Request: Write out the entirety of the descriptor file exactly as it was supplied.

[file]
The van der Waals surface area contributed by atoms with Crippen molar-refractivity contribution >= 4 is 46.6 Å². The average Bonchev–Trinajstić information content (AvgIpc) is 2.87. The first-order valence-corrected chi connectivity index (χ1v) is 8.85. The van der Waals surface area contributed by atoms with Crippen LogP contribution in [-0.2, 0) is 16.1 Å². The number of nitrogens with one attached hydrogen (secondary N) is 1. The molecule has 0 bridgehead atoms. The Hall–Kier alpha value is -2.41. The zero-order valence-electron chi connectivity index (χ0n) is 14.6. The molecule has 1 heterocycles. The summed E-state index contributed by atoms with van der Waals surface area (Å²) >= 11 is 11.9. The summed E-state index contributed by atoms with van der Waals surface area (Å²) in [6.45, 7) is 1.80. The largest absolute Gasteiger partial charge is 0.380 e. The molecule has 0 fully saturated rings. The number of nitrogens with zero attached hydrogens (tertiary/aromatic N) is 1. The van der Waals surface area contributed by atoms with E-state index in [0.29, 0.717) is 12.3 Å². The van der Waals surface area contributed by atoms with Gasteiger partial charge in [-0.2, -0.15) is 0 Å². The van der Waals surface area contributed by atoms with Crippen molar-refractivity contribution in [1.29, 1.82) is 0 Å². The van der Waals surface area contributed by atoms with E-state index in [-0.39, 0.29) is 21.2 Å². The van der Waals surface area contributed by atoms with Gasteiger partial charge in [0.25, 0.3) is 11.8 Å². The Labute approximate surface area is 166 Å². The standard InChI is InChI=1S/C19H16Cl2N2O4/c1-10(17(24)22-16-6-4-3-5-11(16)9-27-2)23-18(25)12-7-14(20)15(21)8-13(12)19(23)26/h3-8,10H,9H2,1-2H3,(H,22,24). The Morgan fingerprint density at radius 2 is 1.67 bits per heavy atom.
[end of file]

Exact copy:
The van der Waals surface area contributed by atoms with Crippen molar-refractivity contribution >= 4 is 46.6 Å². The average Bonchev–Trinajstić information content (AvgIpc) is 2.87. The first-order valence-corrected chi connectivity index (χ1v) is 8.85. The van der Waals surface area contributed by atoms with Crippen LogP contribution in [-0.2, 0) is 16.1 Å². The number of nitrogens with one attached hydrogen (secondary N) is 1. The molecule has 0 bridgehead atoms. The Hall–Kier alpha value is -2.41. The zero-order valence-electron chi connectivity index (χ0n) is 14.6. The molecule has 1 heterocycles. The summed E-state index contributed by atoms with van der Waals surface area (Å²) >= 11 is 11.9. The summed E-state index contributed by atoms with van der Waals surface area (Å²) in [6.45, 7) is 1.80. The largest absolute Gasteiger partial charge is 0.380 e. The molecule has 0 fully saturated rings. The number of nitrogens with zero attached hydrogens (tertiary/aromatic N) is 1. The van der Waals surface area contributed by atoms with E-state index in [0.29, 0.717) is 12.3 Å². The van der Waals surface area contributed by atoms with Gasteiger partial charge in [-0.2, -0.15) is 0 Å². The van der Waals surface area contributed by atoms with Crippen molar-refractivity contribution in [1.29, 1.82) is 0 Å². The van der Waals surface area contributed by atoms with E-state index in [-0.39, 0.29) is 21.2 Å². The van der Waals surface area contributed by atoms with Gasteiger partial charge in [0.25, 0.3) is 11.8 Å². The Labute approximate surface area is 166 Å². The standard InChI is InChI=1S/C19H16Cl2N2O4/c1-10(17(24)22-16-6-4-3-5-11(16)9-27-2)23-18(25)12-7-14(20)15(21)8-13(12)19(23)26/h3-8,10H,9H2,1-2H3,(H,22,24). The Morgan fingerprint density at radius 2 is 1.67 bits per heavy atom.